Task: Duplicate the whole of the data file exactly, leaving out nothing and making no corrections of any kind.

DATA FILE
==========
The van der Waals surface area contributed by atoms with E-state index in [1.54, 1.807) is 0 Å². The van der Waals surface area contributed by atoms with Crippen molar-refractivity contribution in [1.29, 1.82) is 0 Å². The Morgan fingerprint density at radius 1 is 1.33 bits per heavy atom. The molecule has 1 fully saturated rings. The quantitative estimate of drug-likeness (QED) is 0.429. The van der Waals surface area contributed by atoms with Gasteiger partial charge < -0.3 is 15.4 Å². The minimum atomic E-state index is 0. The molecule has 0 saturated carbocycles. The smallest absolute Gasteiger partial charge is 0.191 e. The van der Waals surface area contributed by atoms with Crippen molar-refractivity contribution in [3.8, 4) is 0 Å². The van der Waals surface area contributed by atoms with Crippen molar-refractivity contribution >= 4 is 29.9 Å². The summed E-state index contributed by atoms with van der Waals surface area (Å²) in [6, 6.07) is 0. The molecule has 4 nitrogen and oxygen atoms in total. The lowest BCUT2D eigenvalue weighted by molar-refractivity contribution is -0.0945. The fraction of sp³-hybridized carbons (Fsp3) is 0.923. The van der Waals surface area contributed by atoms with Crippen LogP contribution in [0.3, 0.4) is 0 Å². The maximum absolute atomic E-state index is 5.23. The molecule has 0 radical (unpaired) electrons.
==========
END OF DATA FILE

The van der Waals surface area contributed by atoms with E-state index in [1.54, 1.807) is 0 Å². The van der Waals surface area contributed by atoms with Crippen molar-refractivity contribution in [1.29, 1.82) is 0 Å². The Morgan fingerprint density at radius 1 is 1.33 bits per heavy atom. The molecule has 1 fully saturated rings. The quantitative estimate of drug-likeness (QED) is 0.429. The van der Waals surface area contributed by atoms with Gasteiger partial charge < -0.3 is 15.4 Å². The minimum atomic E-state index is 0. The molecule has 0 saturated carbocycles. The smallest absolute Gasteiger partial charge is 0.191 e. The van der Waals surface area contributed by atoms with Crippen molar-refractivity contribution in [3.8, 4) is 0 Å². The van der Waals surface area contributed by atoms with Crippen molar-refractivity contribution >= 4 is 29.9 Å². The summed E-state index contributed by atoms with van der Waals surface area (Å²) in [6, 6.07) is 0. The molecule has 4 nitrogen and oxygen atoms in total. The lowest BCUT2D eigenvalue weighted by molar-refractivity contribution is -0.0945. The fraction of sp³-hybridized carbons (Fsp3) is 0.923. The van der Waals surface area contributed by atoms with Crippen LogP contribution in [0.3, 0.4) is 0 Å². The maximum absolute atomic E-state index is 5.23. The molecule has 0 radical (unpaired) electrons.